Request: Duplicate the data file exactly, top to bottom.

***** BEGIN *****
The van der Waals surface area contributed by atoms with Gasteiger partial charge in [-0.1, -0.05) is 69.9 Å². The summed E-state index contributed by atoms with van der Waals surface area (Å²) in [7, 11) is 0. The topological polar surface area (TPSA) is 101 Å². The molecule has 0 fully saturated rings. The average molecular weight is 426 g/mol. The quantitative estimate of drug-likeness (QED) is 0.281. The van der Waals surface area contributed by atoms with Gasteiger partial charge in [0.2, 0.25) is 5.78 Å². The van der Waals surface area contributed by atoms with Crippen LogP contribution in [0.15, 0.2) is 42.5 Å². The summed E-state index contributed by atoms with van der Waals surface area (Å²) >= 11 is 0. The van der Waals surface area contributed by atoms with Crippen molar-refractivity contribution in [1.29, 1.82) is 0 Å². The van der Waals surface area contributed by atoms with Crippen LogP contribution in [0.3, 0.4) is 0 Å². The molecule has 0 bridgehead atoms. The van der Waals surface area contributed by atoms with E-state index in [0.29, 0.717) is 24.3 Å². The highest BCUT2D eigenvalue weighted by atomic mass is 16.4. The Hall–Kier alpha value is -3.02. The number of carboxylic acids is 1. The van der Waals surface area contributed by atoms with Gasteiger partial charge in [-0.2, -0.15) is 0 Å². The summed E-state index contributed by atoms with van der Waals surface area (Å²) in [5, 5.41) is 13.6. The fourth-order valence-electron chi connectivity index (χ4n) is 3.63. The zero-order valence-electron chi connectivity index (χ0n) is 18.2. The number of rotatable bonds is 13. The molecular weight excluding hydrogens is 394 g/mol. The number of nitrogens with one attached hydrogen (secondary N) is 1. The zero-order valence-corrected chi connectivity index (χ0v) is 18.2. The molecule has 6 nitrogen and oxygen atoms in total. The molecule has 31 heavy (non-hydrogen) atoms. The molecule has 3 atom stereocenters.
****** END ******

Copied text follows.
The van der Waals surface area contributed by atoms with Gasteiger partial charge in [-0.1, -0.05) is 69.9 Å². The summed E-state index contributed by atoms with van der Waals surface area (Å²) in [7, 11) is 0. The topological polar surface area (TPSA) is 101 Å². The molecule has 0 fully saturated rings. The average molecular weight is 426 g/mol. The quantitative estimate of drug-likeness (QED) is 0.281. The van der Waals surface area contributed by atoms with Gasteiger partial charge in [0.2, 0.25) is 5.78 Å². The van der Waals surface area contributed by atoms with Crippen LogP contribution in [0.15, 0.2) is 42.5 Å². The summed E-state index contributed by atoms with van der Waals surface area (Å²) >= 11 is 0. The van der Waals surface area contributed by atoms with Crippen molar-refractivity contribution in [1.29, 1.82) is 0 Å². The van der Waals surface area contributed by atoms with Crippen LogP contribution in [0.3, 0.4) is 0 Å². The molecule has 0 bridgehead atoms. The van der Waals surface area contributed by atoms with E-state index in [0.29, 0.717) is 24.3 Å². The highest BCUT2D eigenvalue weighted by atomic mass is 16.4. The Hall–Kier alpha value is -3.02. The number of carboxylic acids is 1. The van der Waals surface area contributed by atoms with Gasteiger partial charge in [-0.2, -0.15) is 0 Å². The summed E-state index contributed by atoms with van der Waals surface area (Å²) in [5, 5.41) is 13.6. The fourth-order valence-electron chi connectivity index (χ4n) is 3.63. The zero-order valence-electron chi connectivity index (χ0n) is 18.2. The number of rotatable bonds is 13. The molecular weight excluding hydrogens is 394 g/mol. The number of nitrogens with one attached hydrogen (secondary N) is 1. The zero-order valence-corrected chi connectivity index (χ0v) is 18.2. The molecule has 6 nitrogen and oxygen atoms in total. The molecule has 31 heavy (non-hydrogen) atoms. The molecule has 3 atom stereocenters.